Salting a hash means to append or prepend (or both) some form of trivial data to make the hash more complex. So lets say our salt is 'a1b2c3d4f5' and our user chooses the password of 'test'. When you hash just the password of 'test' => (a94a8fe5ccb19ba61c4c0873d391e987982fbbd3), you've created a hash that probably exists in a rainbow table (a database of strings and their hashes) because the hashed string is so common. If you append or prepend the salt to it. The string that gets hashed is now: 'a1b2c3d4f5testa1b2c3d4f5' => (c297373704eebdd3154872d23a7eb1a27f751e99). So our 4 character string is now a 24 character string of mostly gibberish. Essentially if your database was compromised the theory is by salting your hash with nonsense you've created a more secure hash that an attacker won't be able to reverse with a rainbow table. To take this another step further often the hash is then hashed x more times. Keep in mind hashing passwords does not prevent someone from attacking your site's frontend.

When you talk about encrypting a string, it means you're running it through an algorithm that is designed to be reversible. In php this would be done with mcrypt or openssl. Mcrypt uses a Symetric-key (http://en.wikipedia.org/wiki/Symmetric-key_algorithm) algorithm, the same key for encryption and decryption. Openssl provides us with an asymetric-key algorithm (http://en.wikipedia.org/wiki/Public-key_cryptography) among many other options. OpenSSL does not require one to purchase an SSL certificate as you can generate your own private/public certificates directly with openSSL.

SSL certificates themselves have no bearing on whether you should be hashing or encrypting your passwords. They simply provide a secure encrypted channel of communication between the user's browser and the server.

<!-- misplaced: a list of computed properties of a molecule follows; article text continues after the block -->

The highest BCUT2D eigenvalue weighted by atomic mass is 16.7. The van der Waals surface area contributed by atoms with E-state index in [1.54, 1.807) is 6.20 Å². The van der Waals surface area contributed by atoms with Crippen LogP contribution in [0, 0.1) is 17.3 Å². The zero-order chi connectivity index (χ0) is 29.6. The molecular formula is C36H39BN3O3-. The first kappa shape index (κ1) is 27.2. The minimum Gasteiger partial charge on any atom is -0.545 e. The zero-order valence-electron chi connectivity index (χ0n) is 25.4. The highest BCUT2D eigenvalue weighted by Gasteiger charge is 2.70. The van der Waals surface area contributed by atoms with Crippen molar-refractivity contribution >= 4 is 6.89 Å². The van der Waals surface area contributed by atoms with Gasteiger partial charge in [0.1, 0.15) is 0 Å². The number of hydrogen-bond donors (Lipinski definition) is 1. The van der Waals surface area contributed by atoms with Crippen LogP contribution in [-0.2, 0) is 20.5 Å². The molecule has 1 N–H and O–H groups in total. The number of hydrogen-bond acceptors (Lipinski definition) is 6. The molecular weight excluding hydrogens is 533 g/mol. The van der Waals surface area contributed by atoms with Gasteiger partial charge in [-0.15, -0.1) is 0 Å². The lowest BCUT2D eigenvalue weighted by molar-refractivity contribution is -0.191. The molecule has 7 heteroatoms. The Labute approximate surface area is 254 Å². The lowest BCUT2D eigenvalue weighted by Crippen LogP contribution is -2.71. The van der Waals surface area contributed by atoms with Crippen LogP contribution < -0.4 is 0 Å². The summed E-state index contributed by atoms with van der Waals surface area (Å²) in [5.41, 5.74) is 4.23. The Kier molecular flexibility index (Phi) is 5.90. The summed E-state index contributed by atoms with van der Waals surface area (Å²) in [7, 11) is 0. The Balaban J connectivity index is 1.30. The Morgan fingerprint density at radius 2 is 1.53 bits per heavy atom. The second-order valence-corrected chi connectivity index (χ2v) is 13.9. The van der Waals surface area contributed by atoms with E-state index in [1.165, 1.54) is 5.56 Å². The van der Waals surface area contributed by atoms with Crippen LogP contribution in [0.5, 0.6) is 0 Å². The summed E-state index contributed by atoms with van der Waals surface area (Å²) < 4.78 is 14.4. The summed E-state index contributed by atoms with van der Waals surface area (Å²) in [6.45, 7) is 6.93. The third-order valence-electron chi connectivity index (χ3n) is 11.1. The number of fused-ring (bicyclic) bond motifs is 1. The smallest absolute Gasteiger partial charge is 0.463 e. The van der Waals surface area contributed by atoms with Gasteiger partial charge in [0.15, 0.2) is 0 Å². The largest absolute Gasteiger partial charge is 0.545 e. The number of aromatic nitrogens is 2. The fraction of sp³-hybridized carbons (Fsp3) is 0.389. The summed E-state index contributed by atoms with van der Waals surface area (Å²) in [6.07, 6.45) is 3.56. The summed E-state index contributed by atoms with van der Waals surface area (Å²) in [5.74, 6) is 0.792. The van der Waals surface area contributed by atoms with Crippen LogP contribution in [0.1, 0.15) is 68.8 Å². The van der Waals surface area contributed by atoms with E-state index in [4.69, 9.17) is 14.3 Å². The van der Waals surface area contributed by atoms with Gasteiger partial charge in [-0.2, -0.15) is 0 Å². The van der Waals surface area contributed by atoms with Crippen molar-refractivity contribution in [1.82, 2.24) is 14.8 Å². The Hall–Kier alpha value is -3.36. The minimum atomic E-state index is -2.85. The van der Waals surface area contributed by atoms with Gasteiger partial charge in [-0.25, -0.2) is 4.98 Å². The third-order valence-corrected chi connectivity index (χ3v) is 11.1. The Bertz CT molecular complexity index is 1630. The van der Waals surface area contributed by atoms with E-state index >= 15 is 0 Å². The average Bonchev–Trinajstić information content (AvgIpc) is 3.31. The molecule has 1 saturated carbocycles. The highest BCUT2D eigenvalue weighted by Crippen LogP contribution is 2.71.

In my opinion passwords should always be hashed. There is no reason to have a plain-text password stored in your database. That is only asking for an attacker to compromise your site and steal all of your user's passwords.

Votes + Comments
brilliant
0

hi,

one final thing on this, is sha1 the best form of encrypting/hashing passwords other than paying for an ssl certificate?

Have you heard of salting?
MD5/SHA1 with salting should be okay. In many cases people just use MD5 hashing algorithm

0

mschroeder,

what can i say that was a great post reply.

thanks so much for taking the time. i appreciate it.

i will look more into open ssl.

so really to have a secure site without costing too much, open ssl, hashing passwords and we should be sorted then?

i will look at other sha version you mentioned about implimenting.

many thanks again

This question has already been answered. Start a new discussion instead.
Have something to contribute to this discussion? Please be thoughtful, detailed and courteous, and be sure to adhere to our posting rules.